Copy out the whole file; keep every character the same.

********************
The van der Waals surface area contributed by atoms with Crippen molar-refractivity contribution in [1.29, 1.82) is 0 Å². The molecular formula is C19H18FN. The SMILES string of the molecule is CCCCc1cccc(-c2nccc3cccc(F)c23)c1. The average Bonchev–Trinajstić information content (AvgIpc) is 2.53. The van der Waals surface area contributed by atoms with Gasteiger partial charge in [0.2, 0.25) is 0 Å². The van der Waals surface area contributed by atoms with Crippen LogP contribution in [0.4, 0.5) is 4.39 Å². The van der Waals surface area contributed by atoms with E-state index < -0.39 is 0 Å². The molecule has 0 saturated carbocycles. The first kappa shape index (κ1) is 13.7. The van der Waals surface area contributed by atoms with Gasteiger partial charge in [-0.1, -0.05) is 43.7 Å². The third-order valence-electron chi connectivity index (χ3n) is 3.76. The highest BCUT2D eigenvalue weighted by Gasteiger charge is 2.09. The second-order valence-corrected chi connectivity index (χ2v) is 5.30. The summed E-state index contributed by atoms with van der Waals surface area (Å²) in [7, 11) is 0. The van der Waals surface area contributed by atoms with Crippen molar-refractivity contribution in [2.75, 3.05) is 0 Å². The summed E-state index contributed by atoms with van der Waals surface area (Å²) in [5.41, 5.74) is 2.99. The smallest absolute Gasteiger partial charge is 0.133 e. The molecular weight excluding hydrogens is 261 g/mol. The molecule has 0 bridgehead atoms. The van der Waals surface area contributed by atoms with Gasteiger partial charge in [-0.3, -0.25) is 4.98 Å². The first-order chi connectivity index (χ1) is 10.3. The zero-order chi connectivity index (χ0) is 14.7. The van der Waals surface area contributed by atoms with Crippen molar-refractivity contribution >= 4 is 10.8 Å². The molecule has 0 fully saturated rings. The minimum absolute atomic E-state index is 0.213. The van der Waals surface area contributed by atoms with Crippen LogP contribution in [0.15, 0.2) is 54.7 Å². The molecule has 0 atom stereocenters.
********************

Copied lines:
The van der Waals surface area contributed by atoms with Crippen molar-refractivity contribution in [1.29, 1.82) is 0 Å². The molecular formula is C19H18FN. The SMILES string of the molecule is CCCCc1cccc(-c2nccc3cccc(F)c23)c1. The average Bonchev–Trinajstić information content (AvgIpc) is 2.53. The van der Waals surface area contributed by atoms with Gasteiger partial charge in [0.2, 0.25) is 0 Å². The van der Waals surface area contributed by atoms with Crippen LogP contribution in [0.4, 0.5) is 4.39 Å². The van der Waals surface area contributed by atoms with E-state index < -0.39 is 0 Å². The molecule has 0 saturated carbocycles. The first kappa shape index (κ1) is 13.7. The van der Waals surface area contributed by atoms with Gasteiger partial charge in [-0.1, -0.05) is 43.7 Å². The third-order valence-electron chi connectivity index (χ3n) is 3.76. The highest BCUT2D eigenvalue weighted by Gasteiger charge is 2.09. The second-order valence-corrected chi connectivity index (χ2v) is 5.30. The summed E-state index contributed by atoms with van der Waals surface area (Å²) in [7, 11) is 0. The van der Waals surface area contributed by atoms with Crippen molar-refractivity contribution in [2.75, 3.05) is 0 Å². The summed E-state index contributed by atoms with van der Waals surface area (Å²) in [5.41, 5.74) is 2.99. The smallest absolute Gasteiger partial charge is 0.133 e. The molecular weight excluding hydrogens is 261 g/mol. The molecule has 0 bridgehead atoms. The van der Waals surface area contributed by atoms with Gasteiger partial charge in [-0.3, -0.25) is 4.98 Å². The first-order chi connectivity index (χ1) is 10.3. The zero-order chi connectivity index (χ0) is 14.7. The van der Waals surface area contributed by atoms with Crippen molar-refractivity contribution >= 4 is 10.8 Å². The molecule has 0 fully saturated rings. The minimum absolute atomic E-state index is 0.213. The van der Waals surface area contributed by atoms with Crippen LogP contribution in [0.15, 0.2) is 54.7 Å². The molecule has 0 atom stereocenters.